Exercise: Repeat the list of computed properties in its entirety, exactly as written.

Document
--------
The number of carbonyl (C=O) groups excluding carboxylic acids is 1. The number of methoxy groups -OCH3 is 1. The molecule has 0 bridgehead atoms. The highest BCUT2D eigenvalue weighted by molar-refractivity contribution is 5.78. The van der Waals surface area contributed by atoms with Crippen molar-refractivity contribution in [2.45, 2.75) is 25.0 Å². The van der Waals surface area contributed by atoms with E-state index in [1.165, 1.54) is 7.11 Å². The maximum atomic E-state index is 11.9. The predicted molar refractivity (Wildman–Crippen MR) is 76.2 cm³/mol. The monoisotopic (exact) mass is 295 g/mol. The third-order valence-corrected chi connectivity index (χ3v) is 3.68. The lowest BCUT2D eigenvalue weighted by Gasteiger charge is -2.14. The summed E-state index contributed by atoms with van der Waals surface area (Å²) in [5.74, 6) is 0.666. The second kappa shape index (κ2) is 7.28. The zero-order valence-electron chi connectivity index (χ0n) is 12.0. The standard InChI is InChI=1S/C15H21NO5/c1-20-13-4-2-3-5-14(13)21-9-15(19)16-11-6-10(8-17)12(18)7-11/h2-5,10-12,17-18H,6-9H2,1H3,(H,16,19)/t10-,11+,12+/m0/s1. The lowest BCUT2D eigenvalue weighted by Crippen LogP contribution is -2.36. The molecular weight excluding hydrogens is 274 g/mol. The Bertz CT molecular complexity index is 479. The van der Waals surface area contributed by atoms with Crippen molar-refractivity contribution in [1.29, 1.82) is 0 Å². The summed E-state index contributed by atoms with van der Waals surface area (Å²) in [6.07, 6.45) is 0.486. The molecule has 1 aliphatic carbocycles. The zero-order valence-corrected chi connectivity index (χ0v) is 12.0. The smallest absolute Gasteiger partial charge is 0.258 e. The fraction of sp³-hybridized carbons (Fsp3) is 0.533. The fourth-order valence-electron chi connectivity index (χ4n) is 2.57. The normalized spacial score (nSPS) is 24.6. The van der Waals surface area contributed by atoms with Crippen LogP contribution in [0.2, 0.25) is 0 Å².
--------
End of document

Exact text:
The number of carbonyl (C=O) groups excluding carboxylic acids is 1. The number of methoxy groups -OCH3 is 1. The molecule has 0 bridgehead atoms. The highest BCUT2D eigenvalue weighted by molar-refractivity contribution is 5.78. The van der Waals surface area contributed by atoms with Crippen molar-refractivity contribution in [2.45, 2.75) is 25.0 Å². The van der Waals surface area contributed by atoms with E-state index in [1.165, 1.54) is 7.11 Å². The maximum atomic E-state index is 11.9. The predicted molar refractivity (Wildman–Crippen MR) is 76.2 cm³/mol. The monoisotopic (exact) mass is 295 g/mol. The third-order valence-corrected chi connectivity index (χ3v) is 3.68. The lowest BCUT2D eigenvalue weighted by Gasteiger charge is -2.14. The summed E-state index contributed by atoms with van der Waals surface area (Å²) in [5.74, 6) is 0.666. The second kappa shape index (κ2) is 7.28. The zero-order valence-electron chi connectivity index (χ0n) is 12.0. The standard InChI is InChI=1S/C15H21NO5/c1-20-13-4-2-3-5-14(13)21-9-15(19)16-11-6-10(8-17)12(18)7-11/h2-5,10-12,17-18H,6-9H2,1H3,(H,16,19)/t10-,11+,12+/m0/s1. The lowest BCUT2D eigenvalue weighted by Crippen LogP contribution is -2.36. The molecular weight excluding hydrogens is 274 g/mol. The Bertz CT molecular complexity index is 479. The van der Waals surface area contributed by atoms with Crippen molar-refractivity contribution in [1.29, 1.82) is 0 Å². The summed E-state index contributed by atoms with van der Waals surface area (Å²) in [6.07, 6.45) is 0.486. The molecule has 1 aliphatic carbocycles. The zero-order valence-corrected chi connectivity index (χ0v) is 12.0. The smallest absolute Gasteiger partial charge is 0.258 e. The fraction of sp³-hybridized carbons (Fsp3) is 0.533. The fourth-order valence-electron chi connectivity index (χ4n) is 2.57. The normalized spacial score (nSPS) is 24.6. The van der Waals surface area contributed by atoms with Crippen LogP contribution in [0.2, 0.25) is 0 Å².